Labeling & Testing for Medical Cannabis

Earlier this year, I became a member of the ASTM D37 technical committee where a group of professionals are working to create global standards for the cannabis industry.  These are essentially guides that can encourage standardization of cultivation, manufacturing, and laboratory practices around the world.  During my work with this amazing group, I have worked closely with Dr. Cindy Orser at Digipath Labs in Las Vegas.  Digipath is an ISO 17025 certified and licensed cannabis testing lab in the state of Nevada.

This article from KTNV Las Vegas highlights labs such as Digipath who are going above and beyond the minimum requirements of the state to ensure products are safe for consumers.  Through their research, they are finding pesticides, mold, yeast, and metals in some cannabis products.  Some of those pesticides and metals aren't required to be tested in the state of Nevada (interestingly enough).

Nevada is one of the states that has a really good handle on labeling and testing.  Patients in this state should feel very comfortable consuming medical cannabis.  However, just as this article indicates, no state is perfect.  There are still opportunities for each one to improve.

What is on the label?

  • Name of marijuana establishment & license #
  • Batch/lot/production run #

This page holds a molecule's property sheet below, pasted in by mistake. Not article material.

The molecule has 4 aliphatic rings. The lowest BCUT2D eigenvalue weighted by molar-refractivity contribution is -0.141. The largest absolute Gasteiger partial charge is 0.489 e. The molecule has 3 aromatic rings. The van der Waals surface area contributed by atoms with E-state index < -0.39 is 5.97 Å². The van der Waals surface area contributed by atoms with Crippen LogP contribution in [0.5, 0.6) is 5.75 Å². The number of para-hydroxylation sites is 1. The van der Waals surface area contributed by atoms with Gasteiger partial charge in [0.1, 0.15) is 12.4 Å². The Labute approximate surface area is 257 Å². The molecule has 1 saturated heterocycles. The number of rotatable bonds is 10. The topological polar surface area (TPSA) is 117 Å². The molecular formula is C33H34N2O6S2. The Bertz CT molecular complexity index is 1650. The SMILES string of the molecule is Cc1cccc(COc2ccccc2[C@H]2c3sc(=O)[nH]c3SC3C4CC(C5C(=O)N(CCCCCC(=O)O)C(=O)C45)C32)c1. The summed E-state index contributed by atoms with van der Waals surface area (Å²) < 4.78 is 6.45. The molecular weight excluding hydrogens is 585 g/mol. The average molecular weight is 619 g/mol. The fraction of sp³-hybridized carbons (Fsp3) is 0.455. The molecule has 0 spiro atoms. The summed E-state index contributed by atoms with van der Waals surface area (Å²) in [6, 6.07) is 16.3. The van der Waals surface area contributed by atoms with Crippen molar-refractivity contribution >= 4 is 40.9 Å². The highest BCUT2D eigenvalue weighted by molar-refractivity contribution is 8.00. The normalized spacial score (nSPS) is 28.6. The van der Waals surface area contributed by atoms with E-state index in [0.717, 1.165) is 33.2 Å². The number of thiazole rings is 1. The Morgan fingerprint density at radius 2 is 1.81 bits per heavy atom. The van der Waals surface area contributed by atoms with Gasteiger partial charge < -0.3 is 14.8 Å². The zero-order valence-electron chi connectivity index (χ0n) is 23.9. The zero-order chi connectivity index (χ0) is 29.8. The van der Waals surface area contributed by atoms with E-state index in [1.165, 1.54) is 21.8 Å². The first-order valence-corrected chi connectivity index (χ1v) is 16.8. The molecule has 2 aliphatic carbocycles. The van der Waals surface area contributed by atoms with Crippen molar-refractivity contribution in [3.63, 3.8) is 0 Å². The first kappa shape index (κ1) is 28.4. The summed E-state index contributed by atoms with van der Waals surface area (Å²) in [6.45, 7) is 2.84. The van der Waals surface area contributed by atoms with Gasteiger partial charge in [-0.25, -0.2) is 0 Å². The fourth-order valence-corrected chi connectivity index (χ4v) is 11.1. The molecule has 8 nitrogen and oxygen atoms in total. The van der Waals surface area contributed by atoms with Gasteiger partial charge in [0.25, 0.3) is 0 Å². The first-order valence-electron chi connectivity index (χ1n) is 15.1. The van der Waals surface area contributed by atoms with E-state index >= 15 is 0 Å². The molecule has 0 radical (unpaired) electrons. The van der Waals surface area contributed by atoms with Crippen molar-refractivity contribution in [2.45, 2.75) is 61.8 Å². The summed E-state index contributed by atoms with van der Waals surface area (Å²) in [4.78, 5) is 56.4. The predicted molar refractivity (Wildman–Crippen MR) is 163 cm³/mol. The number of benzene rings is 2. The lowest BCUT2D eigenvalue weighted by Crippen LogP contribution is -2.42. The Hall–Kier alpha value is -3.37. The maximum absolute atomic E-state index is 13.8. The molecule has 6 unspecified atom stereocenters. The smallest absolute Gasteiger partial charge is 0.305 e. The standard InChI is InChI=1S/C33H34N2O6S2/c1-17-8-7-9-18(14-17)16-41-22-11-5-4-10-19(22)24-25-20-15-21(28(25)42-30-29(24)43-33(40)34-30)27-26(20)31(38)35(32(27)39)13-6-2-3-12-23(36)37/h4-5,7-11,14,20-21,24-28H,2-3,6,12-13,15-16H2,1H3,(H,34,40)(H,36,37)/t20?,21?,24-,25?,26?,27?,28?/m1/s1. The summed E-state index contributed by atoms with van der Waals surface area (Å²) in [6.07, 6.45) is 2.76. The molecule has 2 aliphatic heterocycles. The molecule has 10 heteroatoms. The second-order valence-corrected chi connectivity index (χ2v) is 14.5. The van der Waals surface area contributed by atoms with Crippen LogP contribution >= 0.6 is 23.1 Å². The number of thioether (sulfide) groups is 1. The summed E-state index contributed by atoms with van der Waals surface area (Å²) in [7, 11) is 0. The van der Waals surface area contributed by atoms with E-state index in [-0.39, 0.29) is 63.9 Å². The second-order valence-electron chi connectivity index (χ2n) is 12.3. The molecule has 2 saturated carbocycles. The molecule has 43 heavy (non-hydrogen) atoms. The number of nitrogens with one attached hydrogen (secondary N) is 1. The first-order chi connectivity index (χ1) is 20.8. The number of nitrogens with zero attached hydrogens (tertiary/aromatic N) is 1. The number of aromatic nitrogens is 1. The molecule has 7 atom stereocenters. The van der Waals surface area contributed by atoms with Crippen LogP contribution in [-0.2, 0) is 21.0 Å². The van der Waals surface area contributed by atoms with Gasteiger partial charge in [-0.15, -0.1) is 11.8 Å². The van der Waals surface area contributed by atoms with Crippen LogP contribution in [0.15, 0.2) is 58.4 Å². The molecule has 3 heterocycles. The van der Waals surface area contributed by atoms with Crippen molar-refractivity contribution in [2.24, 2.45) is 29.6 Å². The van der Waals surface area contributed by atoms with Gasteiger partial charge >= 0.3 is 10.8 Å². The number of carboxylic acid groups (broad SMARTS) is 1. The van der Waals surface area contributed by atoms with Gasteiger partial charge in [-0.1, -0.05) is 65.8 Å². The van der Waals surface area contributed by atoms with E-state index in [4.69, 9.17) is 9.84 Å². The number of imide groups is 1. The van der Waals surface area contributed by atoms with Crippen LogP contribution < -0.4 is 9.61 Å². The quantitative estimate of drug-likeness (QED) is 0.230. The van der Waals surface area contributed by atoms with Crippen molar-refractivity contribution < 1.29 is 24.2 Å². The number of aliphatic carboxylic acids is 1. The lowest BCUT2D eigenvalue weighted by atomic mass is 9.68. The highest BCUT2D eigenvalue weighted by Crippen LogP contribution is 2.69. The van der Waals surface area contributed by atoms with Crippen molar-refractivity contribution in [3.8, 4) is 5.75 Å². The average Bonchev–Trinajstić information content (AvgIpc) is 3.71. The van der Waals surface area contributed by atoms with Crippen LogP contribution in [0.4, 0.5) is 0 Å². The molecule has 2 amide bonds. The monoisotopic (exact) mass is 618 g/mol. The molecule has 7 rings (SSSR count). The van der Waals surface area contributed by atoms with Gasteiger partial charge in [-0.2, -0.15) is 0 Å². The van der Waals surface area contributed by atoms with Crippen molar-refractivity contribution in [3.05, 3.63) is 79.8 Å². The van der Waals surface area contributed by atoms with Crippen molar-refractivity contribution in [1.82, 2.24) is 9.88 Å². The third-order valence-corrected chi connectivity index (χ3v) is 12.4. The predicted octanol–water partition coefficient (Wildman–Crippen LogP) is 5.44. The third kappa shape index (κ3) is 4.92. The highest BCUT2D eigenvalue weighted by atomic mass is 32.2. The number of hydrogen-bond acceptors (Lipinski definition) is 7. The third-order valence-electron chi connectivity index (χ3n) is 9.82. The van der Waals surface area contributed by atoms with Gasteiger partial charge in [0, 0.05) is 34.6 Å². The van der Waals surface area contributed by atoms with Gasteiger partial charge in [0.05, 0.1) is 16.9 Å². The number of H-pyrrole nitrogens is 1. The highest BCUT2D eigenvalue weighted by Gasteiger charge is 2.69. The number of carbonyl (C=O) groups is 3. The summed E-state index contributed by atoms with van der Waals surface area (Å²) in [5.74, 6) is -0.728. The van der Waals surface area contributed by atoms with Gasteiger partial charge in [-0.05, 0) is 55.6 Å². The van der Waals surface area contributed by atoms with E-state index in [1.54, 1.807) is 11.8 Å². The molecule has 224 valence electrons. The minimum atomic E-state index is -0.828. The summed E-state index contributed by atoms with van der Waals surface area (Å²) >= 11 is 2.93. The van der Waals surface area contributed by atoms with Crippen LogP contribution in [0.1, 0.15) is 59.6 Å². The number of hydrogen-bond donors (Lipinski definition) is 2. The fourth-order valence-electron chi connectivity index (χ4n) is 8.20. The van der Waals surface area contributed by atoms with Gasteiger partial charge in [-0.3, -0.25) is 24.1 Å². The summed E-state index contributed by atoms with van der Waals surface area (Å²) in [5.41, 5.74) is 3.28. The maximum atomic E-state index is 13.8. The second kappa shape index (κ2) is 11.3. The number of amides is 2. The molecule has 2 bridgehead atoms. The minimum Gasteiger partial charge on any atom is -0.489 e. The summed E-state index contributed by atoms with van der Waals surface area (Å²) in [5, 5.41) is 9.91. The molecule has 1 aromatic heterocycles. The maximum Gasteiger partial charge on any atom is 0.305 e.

• Date of final harvest/production
  • Date of final testing
  • Date of packaging
  • Cannabinoid profile (including amount of THC per serving for edibles)
  • Terpene profile (top 3)
  • Expiration date (if perishable)
  • Quantity of product
  • Net weight
  • List of all ingredients and major food allergens
  • List of solvents or other chemicals added to product
  • Warning statements

How is product quality ensured?

  • Products must be tested for: moisture content, cannabinoids (THC, THCA, CBD, CBDA, CBN), terpenes, foreign matter, mycotoxins, heavy metals, pesticides, microbials, yeast, and mold (depending on product type).
  • Batches that fail testing must be destroyed
  • Testing facilities must be certified to ISO 17025
  • State performs inspections of cultivation, processing, and testing facilities


  • Department provides limits for contaminants
  • Retesting is allowed on case-by-case basis
  • Homogeneity of edibles must be verified
  • Significant oversight of labeling and testing in the state


  • Perishable items must be tested to confirm shelf-life but how this testing is performed isn’t defined
  • Residual solvents are not tested but are required on the label even though they should have been removed from the product